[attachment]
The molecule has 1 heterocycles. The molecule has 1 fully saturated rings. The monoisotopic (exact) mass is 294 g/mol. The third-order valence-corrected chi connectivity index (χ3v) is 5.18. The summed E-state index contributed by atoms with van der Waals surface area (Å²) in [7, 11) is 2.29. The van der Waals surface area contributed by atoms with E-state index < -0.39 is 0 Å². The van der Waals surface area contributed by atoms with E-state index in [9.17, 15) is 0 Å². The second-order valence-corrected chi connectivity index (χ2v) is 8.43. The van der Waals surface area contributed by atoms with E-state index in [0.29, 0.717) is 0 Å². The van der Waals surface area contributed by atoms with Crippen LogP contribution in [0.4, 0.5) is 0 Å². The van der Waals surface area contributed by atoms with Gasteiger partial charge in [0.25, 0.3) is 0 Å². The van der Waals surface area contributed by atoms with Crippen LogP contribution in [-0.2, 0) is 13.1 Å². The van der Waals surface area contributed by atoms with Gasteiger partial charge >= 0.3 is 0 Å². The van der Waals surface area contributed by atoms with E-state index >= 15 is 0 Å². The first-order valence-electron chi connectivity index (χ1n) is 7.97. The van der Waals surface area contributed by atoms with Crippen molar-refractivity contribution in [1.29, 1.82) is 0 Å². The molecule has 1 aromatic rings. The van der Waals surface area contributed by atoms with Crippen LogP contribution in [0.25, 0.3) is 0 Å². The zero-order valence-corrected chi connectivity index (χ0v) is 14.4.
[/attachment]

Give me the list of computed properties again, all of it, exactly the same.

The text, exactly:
The molecule has 1 heterocycles. The molecule has 1 fully saturated rings. The monoisotopic (exact) mass is 294 g/mol. The third-order valence-corrected chi connectivity index (χ3v) is 5.18. The summed E-state index contributed by atoms with van der Waals surface area (Å²) in [7, 11) is 2.29. The van der Waals surface area contributed by atoms with E-state index < -0.39 is 0 Å². The van der Waals surface area contributed by atoms with E-state index in [9.17, 15) is 0 Å². The second-order valence-corrected chi connectivity index (χ2v) is 8.43. The van der Waals surface area contributed by atoms with E-state index in [0.29, 0.717) is 0 Å². The van der Waals surface area contributed by atoms with Crippen LogP contribution in [0.4, 0.5) is 0 Å². The van der Waals surface area contributed by atoms with Gasteiger partial charge in [0.25, 0.3) is 0 Å². The van der Waals surface area contributed by atoms with Crippen LogP contribution in [-0.2, 0) is 13.1 Å². The van der Waals surface area contributed by atoms with Gasteiger partial charge >= 0.3 is 0 Å². The van der Waals surface area contributed by atoms with E-state index >= 15 is 0 Å². The first-order valence-electron chi connectivity index (χ1n) is 7.97. The van der Waals surface area contributed by atoms with Crippen molar-refractivity contribution in [1.29, 1.82) is 0 Å². The molecule has 1 aromatic rings. The van der Waals surface area contributed by atoms with Crippen LogP contribution in [0.25, 0.3) is 0 Å². The zero-order valence-corrected chi connectivity index (χ0v) is 14.4.